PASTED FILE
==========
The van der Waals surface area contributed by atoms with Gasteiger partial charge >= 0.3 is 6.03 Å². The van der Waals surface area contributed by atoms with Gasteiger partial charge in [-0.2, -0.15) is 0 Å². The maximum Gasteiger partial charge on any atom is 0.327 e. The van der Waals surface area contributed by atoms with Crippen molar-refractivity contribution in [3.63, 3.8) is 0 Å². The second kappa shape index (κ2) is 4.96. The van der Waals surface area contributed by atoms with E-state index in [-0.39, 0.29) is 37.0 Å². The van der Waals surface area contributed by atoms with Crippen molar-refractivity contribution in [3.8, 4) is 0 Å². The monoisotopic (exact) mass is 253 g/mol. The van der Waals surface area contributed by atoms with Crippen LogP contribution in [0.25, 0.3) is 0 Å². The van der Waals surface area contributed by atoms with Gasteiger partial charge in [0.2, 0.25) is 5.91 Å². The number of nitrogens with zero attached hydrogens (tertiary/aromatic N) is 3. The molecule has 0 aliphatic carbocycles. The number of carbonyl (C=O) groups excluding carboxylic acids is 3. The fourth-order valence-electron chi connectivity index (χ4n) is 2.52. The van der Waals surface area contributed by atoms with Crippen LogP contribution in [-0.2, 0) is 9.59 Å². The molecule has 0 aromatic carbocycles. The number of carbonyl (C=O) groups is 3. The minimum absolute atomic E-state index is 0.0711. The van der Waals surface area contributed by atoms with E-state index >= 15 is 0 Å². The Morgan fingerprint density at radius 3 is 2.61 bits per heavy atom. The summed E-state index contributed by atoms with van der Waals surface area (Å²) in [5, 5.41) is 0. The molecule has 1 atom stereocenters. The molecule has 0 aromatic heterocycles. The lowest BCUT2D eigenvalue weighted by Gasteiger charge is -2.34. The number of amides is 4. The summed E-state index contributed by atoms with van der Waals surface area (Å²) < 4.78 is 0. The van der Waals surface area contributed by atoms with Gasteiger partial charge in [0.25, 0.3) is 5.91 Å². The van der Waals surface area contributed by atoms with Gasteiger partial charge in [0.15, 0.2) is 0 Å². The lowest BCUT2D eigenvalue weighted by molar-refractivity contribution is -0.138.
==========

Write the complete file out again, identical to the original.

The van der Waals surface area contributed by atoms with Gasteiger partial charge >= 0.3 is 6.03 Å². The van der Waals surface area contributed by atoms with Gasteiger partial charge in [-0.2, -0.15) is 0 Å². The maximum Gasteiger partial charge on any atom is 0.327 e. The van der Waals surface area contributed by atoms with Crippen molar-refractivity contribution in [3.63, 3.8) is 0 Å². The second kappa shape index (κ2) is 4.96. The van der Waals surface area contributed by atoms with E-state index in [-0.39, 0.29) is 37.0 Å². The van der Waals surface area contributed by atoms with Crippen molar-refractivity contribution in [3.8, 4) is 0 Å². The monoisotopic (exact) mass is 253 g/mol. The van der Waals surface area contributed by atoms with Crippen LogP contribution in [0.25, 0.3) is 0 Å². The van der Waals surface area contributed by atoms with Gasteiger partial charge in [0.2, 0.25) is 5.91 Å². The number of nitrogens with zero attached hydrogens (tertiary/aromatic N) is 3. The molecule has 0 aliphatic carbocycles. The number of carbonyl (C=O) groups excluding carboxylic acids is 3. The fourth-order valence-electron chi connectivity index (χ4n) is 2.52. The van der Waals surface area contributed by atoms with Crippen LogP contribution in [-0.2, 0) is 9.59 Å². The molecule has 0 aromatic carbocycles. The number of carbonyl (C=O) groups is 3. The minimum absolute atomic E-state index is 0.0711. The van der Waals surface area contributed by atoms with E-state index >= 15 is 0 Å². The Morgan fingerprint density at radius 3 is 2.61 bits per heavy atom. The summed E-state index contributed by atoms with van der Waals surface area (Å²) in [5, 5.41) is 0. The molecule has 1 atom stereocenters. The molecule has 0 aromatic heterocycles. The lowest BCUT2D eigenvalue weighted by Gasteiger charge is -2.34. The number of amides is 4. The summed E-state index contributed by atoms with van der Waals surface area (Å²) < 4.78 is 0. The van der Waals surface area contributed by atoms with Gasteiger partial charge in [0.25, 0.3) is 5.91 Å². The van der Waals surface area contributed by atoms with Gasteiger partial charge in [0.15, 0.2) is 0 Å². The lowest BCUT2D eigenvalue weighted by molar-refractivity contribution is -0.138.